Skip to main content
Open Access Publications from the University of California

Opioid Crisis—An Emphasis on Fentanyl Analogs


Opioids are the mainstay for the management of moderate to severe pain. However, their acute use is associated with several side effects, ranging from nausea, itching, sedation, hypotension to respiratory depression, and death. Also, chronic use of these drugs can lead to the development of tolerance, dependence, and eventually addiction. The most serious side effect, lethality due to opioid-induced overdose, has reached the level of national emergency, i.e., the opioid crisis, which is now the forefront of medicine. In a detailed review (Novel Synthetic Opioids: The Pathologist's Point of View), Frisoni and colleagues have discussed the side effects of novel licit and illicit fentanyl derivatives, as well as the related compounds which are more potent and faster acting than morphine and other conventional opioids (Frisoni, et al., 2018). These drugs affect the central nervous system (CNS) and can promote the development of addiction due to the quick rush they induce because of their faster entry into the brain. These drugs also arrest the cardiovascular and pulmonary systems, increasing the chance of respiratory arrest, leading to opioid-induced overdose morbidity and mortality. The respiratory arrest induced by opioids can be potentiated by other CNS depressants, such as alcohol or benzodiazepines, and therefore may occur more frequently in polydrug users. Therefore, the use of these newer fentanyl derivatives as well as other fast acting opioids should be avoided or limited to specific cases and must be kept out of the reach of children and adolescents who are more vulnerable to become addicted or overdose themselves.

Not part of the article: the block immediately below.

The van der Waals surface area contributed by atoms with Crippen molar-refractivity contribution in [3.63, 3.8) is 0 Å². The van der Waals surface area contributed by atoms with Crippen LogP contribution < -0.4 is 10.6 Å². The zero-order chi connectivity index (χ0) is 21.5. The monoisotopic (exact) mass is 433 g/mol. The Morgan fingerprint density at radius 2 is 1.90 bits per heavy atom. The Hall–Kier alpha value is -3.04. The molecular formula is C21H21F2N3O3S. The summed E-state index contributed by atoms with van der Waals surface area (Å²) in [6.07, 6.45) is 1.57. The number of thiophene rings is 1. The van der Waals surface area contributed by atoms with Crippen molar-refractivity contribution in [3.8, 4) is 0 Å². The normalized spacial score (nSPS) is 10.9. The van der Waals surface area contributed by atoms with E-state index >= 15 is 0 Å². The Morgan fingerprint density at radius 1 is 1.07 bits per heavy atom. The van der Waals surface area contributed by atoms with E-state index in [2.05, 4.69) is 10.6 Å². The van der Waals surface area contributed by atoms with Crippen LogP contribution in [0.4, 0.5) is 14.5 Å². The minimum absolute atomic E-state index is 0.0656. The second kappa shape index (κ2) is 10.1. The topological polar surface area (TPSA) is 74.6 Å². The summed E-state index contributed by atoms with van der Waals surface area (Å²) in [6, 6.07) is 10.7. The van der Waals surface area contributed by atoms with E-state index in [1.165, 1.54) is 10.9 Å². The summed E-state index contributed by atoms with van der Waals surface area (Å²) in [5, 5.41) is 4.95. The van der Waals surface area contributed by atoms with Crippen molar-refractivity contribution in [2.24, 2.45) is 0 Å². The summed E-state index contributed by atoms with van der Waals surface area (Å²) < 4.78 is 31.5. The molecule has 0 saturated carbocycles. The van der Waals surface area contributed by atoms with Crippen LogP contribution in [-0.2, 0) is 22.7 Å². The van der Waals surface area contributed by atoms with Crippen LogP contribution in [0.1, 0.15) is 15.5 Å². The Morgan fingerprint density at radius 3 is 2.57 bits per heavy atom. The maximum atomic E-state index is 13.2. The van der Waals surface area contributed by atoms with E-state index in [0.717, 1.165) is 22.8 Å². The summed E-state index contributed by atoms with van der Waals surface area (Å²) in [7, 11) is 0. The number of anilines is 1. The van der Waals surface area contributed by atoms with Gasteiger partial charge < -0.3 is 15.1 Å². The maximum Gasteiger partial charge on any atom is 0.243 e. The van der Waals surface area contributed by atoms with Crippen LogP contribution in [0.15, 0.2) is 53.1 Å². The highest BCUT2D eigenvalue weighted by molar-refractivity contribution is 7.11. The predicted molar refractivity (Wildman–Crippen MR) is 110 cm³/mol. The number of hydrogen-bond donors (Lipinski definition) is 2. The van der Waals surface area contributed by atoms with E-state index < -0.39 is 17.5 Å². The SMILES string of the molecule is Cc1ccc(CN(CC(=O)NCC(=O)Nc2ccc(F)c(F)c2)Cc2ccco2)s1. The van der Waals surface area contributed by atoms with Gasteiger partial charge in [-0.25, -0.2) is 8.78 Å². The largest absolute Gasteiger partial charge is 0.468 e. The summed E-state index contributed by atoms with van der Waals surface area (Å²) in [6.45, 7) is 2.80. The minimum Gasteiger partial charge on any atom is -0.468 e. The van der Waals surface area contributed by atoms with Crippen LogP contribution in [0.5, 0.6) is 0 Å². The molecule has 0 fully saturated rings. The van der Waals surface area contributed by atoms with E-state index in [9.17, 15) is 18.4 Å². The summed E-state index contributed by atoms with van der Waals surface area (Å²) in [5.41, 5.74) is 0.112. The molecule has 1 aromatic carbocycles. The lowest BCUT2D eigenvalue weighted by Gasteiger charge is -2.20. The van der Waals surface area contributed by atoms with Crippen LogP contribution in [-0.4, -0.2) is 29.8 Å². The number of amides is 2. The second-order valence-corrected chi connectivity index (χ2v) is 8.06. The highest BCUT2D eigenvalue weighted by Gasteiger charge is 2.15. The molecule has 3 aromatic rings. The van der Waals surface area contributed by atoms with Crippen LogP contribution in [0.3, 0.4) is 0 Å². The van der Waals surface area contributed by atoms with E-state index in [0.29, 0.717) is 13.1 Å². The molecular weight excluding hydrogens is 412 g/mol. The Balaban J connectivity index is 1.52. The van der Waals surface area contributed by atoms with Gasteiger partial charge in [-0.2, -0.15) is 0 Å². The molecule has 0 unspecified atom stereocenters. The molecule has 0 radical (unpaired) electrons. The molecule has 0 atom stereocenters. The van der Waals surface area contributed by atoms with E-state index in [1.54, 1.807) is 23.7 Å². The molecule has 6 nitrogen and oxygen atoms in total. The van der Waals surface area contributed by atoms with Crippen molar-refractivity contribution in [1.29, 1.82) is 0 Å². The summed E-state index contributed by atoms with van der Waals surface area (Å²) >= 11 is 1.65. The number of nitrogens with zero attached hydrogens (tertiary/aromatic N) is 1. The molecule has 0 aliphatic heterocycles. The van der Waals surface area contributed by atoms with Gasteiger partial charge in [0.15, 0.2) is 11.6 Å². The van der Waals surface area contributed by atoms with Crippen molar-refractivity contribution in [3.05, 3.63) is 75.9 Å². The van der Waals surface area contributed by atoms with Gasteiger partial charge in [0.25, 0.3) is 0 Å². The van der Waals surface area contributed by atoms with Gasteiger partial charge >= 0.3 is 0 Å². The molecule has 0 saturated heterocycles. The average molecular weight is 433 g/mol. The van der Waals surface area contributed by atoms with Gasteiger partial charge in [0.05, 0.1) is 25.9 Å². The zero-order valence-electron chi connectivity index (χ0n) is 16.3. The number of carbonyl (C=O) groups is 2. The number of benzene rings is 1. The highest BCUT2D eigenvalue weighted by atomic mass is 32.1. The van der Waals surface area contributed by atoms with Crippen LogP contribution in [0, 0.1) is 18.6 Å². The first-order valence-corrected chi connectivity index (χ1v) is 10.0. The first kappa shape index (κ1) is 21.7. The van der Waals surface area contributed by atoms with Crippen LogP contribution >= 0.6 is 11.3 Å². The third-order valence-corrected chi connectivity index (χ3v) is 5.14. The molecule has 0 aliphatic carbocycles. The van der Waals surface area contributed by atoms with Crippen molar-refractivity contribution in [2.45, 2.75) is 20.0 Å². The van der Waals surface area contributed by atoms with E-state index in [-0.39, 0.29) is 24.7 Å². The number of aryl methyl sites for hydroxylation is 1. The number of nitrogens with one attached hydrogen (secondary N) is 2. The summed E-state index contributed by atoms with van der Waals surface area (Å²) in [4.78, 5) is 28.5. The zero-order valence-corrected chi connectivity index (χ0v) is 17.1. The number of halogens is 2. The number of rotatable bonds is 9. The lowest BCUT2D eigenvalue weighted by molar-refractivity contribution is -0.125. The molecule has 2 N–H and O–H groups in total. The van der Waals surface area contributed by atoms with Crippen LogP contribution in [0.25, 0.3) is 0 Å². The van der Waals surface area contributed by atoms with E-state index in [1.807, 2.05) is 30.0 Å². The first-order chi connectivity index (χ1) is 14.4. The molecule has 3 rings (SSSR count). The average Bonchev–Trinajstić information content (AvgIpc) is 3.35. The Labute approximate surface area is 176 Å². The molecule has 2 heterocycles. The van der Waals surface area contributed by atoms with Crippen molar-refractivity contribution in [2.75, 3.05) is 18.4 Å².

Main Content
For improved accessibility of PDF content, download the file to your device.
Current View